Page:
Participatory methodologies and participatory practices: accessing PRA use in the Gambia

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This research examines the conduct and consequences of the use of participatory rural appraisal techniques in four rural development projects in The Gambia. It includes a review of literature on PRA and the identification of a series of themes that allow for an assessment of PRAÆs usefulness. The fieldwork in The Gambia included reviews of project documentation, key informant interviews, and periods of village-based research using PRA methods. The main research findings were that PRA has had some positive effects, particularly in motivating rural development workers, and generating a spirit of enquiry. There are a number of concerns, however: whether these can be maintained over the longer term; data quality, cost-effectiveness and high transaction costs of PRA use; the idealisation of the nature of æcommunityÆ and a bias towards the literate; little evidence that PRA is effective in empowering the poor or challenging long-term power relations. The main policy implications that arise from this are, firstly, although methodological instruments like PRA have some potential for capacity building in development organisations and communities, institutional structures and relationships are likely to be more important. Secondly, practitioners need to acknowledge the limitations of PRA as an analytical tool as its capacity to relate norms and values to other variables in the social system appears very limited. Thirdly, PRA can help engender greater community participation in development, but it is necessary to guard against the substitution of tools and methods for more concerted efforts at changing social relationships.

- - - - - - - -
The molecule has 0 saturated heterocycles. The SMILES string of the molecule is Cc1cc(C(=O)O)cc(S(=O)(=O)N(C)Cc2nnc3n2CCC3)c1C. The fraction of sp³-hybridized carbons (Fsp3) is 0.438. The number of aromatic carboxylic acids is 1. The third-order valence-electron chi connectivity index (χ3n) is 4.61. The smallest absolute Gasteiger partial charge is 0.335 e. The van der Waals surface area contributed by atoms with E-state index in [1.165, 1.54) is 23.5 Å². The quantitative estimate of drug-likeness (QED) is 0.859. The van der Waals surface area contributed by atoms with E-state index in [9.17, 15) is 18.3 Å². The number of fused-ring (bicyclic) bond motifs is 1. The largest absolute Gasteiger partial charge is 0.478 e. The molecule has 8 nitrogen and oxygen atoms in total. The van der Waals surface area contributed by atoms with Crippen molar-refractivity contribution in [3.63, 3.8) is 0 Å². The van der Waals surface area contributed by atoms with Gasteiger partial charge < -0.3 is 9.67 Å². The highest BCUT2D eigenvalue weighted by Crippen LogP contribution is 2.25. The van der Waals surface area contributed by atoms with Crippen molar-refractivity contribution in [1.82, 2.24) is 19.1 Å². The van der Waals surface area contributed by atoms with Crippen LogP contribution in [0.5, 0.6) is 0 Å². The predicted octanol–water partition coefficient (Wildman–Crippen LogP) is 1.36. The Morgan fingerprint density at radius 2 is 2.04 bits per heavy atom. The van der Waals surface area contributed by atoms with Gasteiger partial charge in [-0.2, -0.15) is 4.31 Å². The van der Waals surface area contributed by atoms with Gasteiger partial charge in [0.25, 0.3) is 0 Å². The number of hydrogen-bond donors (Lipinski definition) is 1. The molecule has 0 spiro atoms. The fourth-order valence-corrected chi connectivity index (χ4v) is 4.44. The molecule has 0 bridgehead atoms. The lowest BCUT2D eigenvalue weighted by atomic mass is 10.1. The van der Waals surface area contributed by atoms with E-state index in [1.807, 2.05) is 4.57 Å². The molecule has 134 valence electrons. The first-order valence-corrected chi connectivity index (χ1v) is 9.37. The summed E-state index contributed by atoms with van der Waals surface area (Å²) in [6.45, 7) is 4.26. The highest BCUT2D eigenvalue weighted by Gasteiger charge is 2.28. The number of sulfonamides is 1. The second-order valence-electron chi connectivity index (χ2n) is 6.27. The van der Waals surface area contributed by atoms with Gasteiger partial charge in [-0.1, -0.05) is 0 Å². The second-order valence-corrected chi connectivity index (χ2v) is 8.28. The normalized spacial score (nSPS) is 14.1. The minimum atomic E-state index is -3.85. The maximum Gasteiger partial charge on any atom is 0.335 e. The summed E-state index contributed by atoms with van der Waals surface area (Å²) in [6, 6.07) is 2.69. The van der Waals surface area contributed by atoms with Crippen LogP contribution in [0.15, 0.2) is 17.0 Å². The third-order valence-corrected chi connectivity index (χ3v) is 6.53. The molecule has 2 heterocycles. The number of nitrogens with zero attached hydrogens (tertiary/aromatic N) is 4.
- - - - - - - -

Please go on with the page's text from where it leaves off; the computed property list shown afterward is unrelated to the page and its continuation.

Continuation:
Source publication information
ODI AgREN Network paper no. 124
17 p.
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Shelfmark in IDS Resource Centre
A : Participatory Approaches : General 4743
Post date: 04/03/2012 - 00:00